I listened to the people of San Juan County and the verdict is clear: the people who live near Bears Ears do not want Washington, DC to create a Bears Ears monument. We hope that the current administration will take this opportunity to choose a path of cooperation and consensus, and not let outside interest groups force their preferences on the people that live here.

San Juan County residents—representing various cultural backgrounds—showed near-universal opposition to the proposed national monument

Employees participate in a Q&A with Sen. Lee at the Sufco Mine in Huntington, Utah

 

Utah’s Coal Industry

During my time in Carbon and Emery counties, I had the privilege of visiting the Hunter Plan Plant and the Sufco Mine, two of the many sites in our state where hardworking Utahns know all too well the hardships created by regulatory overreach from Washington, D.C.
Currently, the Hunter Plant is being forced to spend hundreds of millions of dollars to comply with misguided regulations from the Environmental Protection Agency (EPA), while the Sufco mine continues to wait for the Bureau of Land Management to approve the Greens Hollow coal lease.
The federal bureaucracy’s relentless and aggressive war on coal can only mean one thing: the Obama Administration wants to dismantle Utah’s electricity sector and has no concern for the human consequences. Since 2008, the coal industry has taken a beating in Utah. Many thousands of workers have lost employment, and entire communities are now at risk of being shuttered.
But those impacted by the Obama Administration’s “war on coal” aren’t narrowly limited to those who work in extraction and processing — it hurts entire communities. It hurts restaurants and schools, small businesses and family farms. It hurts agriculture, transportation, education, recreation, and construction.
As Utah communities collectively shoulder the burden brought on by oppressive federal regulations, no one is left unharmed.

 

For my entire life I have benefited from coal-fired electricity. Whenever I flip on a light switch, the lights turn on. That is because coal provides Utah with about three-fourths of its electricity. Coal is affordable, reliable, and cleaner than ever. Yet for decades, and increasingly under President Obama, federal regulators, like those at the EPA, have imposed one regulation after another on America’s coal country, in Utah and across the nation.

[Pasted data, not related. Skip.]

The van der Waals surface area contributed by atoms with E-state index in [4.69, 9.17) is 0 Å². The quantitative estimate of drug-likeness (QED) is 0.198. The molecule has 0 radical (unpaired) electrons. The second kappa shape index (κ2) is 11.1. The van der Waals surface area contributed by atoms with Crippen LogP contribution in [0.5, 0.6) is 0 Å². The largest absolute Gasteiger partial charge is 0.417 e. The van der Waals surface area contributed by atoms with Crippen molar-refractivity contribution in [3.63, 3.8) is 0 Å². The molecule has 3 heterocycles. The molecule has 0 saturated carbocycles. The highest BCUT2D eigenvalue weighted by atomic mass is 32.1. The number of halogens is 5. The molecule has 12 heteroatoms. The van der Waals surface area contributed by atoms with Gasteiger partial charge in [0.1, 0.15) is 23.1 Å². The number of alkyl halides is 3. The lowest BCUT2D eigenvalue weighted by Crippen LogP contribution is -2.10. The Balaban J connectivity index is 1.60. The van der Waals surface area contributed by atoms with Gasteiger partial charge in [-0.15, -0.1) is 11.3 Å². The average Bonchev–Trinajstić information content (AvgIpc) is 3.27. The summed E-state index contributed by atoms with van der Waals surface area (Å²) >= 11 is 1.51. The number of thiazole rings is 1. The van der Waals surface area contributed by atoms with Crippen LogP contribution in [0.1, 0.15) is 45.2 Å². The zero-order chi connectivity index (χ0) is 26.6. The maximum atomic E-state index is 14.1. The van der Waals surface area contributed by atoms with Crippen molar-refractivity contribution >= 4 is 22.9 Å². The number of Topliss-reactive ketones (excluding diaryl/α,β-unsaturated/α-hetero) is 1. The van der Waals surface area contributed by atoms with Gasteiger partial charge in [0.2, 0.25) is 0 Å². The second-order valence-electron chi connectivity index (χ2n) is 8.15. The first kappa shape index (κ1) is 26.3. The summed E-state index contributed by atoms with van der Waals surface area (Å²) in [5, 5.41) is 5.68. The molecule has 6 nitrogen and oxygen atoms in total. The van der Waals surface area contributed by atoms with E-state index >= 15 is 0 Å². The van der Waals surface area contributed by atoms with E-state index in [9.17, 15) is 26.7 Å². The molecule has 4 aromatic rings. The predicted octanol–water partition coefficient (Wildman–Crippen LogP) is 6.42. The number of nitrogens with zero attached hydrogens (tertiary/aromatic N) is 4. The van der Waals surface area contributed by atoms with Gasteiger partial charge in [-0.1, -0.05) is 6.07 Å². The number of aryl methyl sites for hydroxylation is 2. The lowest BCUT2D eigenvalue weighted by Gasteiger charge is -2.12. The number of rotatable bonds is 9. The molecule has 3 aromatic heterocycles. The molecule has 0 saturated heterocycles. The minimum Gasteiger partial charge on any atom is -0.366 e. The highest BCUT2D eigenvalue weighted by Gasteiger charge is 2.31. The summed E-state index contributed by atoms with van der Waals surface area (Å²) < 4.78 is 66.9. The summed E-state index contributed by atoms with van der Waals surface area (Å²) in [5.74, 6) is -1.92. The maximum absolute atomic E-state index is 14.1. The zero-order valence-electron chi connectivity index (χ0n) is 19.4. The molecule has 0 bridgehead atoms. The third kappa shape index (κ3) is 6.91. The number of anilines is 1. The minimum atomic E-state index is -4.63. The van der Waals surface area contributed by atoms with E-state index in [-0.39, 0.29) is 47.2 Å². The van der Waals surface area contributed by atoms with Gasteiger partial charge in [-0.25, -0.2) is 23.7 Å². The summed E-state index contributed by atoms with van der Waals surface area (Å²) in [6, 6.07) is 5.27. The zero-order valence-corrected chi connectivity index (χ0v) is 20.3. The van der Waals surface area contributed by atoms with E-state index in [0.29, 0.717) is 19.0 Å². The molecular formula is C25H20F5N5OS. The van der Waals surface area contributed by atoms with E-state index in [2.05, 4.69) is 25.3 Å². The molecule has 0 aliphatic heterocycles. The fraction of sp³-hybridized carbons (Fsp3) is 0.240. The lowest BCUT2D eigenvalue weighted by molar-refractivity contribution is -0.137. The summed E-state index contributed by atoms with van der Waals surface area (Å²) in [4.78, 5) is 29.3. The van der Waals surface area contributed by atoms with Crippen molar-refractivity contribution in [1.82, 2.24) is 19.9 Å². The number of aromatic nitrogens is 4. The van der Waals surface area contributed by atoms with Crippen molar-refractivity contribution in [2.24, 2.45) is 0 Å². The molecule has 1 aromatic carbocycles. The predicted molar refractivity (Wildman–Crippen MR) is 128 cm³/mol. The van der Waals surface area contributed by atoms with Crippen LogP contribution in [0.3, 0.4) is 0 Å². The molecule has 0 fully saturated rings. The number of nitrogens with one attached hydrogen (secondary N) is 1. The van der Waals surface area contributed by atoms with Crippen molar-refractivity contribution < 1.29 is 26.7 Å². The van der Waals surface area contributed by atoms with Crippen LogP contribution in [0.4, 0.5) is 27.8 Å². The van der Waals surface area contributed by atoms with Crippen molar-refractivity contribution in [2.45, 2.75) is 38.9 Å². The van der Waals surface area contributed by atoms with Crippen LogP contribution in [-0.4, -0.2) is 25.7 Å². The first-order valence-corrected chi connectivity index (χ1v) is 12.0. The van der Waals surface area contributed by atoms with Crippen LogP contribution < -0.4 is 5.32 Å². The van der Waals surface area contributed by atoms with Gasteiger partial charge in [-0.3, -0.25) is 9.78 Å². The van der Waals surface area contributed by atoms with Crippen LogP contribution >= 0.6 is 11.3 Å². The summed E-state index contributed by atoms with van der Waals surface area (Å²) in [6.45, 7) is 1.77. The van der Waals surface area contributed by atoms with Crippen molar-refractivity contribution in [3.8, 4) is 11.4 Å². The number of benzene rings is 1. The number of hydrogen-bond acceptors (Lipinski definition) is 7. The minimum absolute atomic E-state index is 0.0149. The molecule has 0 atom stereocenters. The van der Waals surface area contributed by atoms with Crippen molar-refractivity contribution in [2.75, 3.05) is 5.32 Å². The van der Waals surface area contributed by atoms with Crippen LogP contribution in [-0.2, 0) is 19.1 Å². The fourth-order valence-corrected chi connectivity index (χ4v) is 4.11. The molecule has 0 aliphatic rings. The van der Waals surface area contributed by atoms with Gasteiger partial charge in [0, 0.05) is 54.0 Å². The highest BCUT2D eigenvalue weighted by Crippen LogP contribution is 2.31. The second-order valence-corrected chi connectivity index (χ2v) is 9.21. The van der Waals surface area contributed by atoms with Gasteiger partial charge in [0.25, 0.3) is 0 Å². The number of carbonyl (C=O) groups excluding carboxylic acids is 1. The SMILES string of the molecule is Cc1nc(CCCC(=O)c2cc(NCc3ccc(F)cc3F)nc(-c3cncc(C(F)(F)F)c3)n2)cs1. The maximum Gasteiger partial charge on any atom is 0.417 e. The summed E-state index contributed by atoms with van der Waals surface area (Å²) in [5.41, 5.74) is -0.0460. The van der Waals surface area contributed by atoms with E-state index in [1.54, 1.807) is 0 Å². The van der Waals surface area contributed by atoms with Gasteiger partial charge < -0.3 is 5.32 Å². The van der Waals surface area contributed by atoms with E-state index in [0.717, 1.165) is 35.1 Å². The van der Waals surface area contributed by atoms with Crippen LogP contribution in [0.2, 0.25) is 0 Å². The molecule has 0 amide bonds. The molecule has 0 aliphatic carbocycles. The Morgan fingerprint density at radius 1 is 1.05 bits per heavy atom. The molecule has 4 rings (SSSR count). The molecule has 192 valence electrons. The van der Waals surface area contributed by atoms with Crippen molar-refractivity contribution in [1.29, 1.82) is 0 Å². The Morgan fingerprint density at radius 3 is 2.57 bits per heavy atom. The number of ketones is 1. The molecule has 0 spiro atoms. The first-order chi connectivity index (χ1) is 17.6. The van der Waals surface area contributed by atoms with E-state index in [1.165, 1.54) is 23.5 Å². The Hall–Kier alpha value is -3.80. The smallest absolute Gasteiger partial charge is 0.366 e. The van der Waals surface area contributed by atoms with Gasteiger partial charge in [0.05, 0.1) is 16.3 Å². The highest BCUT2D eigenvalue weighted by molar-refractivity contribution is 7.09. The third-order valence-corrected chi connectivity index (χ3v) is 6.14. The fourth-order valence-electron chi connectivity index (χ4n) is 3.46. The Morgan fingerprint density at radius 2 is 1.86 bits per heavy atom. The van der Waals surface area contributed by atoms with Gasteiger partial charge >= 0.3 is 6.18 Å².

In the short-term, I will work harder than ever to ensure that any government funding bills that come up in the Senate include provisions to restrict the implementation of harmful regulations. And in the long term, I will work to rein in unaccountable federal regulators by fighting to return lawmaking power to Congress.

Sen. Lee observing the power generation process at the Hunter Plant in Huntington, Utah

The Voices of Central and Southern Utah

My visit to Carbon, Emery, Grand, Juab, Sanpete, San Juan, Sevier, and Wayne counties was a great opportunity for me to hear directly from the people of central and southern Utah. I appreciate the many communities, small businesses, organizations, and people that helped make my visit a success.
The conversations I had with local Utahns during my trip had a clear and common thread: that overreach by executive branch agencies and oppressive federal regulations are destroying Utah’s rural communities.
Unfortunately, the Utahns most impacted by oppressive federal agencies and regulations — those who have the most skin in the game — are having their voices silenced during this critical time. On key issues such as public land management and energy production, the Obama Administration has given only token consideration to the voice of local Utahns, while prioritizing the voice of out of state interest groups and activists.
Utahns have been shut out of public meetings, and environmental groups have bussed in out of state activists under the guise of representing local perspectives.
This should not be happening. In Utah, our communities are just as precious of a resource as our beautiful landscapes, and these communities also deserve to be protected. I will continue to fight for local Utahns on these issues and prioritize their voice in these important discussions.

Reposted by Reagangirl.com 8/18/16


  1. Chris Cavan

    I propose that we create a national monument in the southern half of Cook County, Illinois. This is the president’s home turf, so he shouldn’t mind if a few (hundred thousand) people are inconvenienced. We haven’t had many national monuments created that far east, so it would be closer to populated centers like Chicago, and more people could visit it, in a non-impact way, of course. We can probably get quite a few Fox and HoChunk peoples to weigh in on the proposal, of course.

  2. Joe Bundura

    This land belongs to the people of Utah. If Changes are to be made, it should be make strictly by people living in the state and area. Federal option should not be entertained until approved by first the locals effected, then by the state. If all agree then the state can petition the Federal government. Not the other way around. Always follow the money. The federal government is not concerned with it’s people, only with money. Joe Bundura Future resident of Utah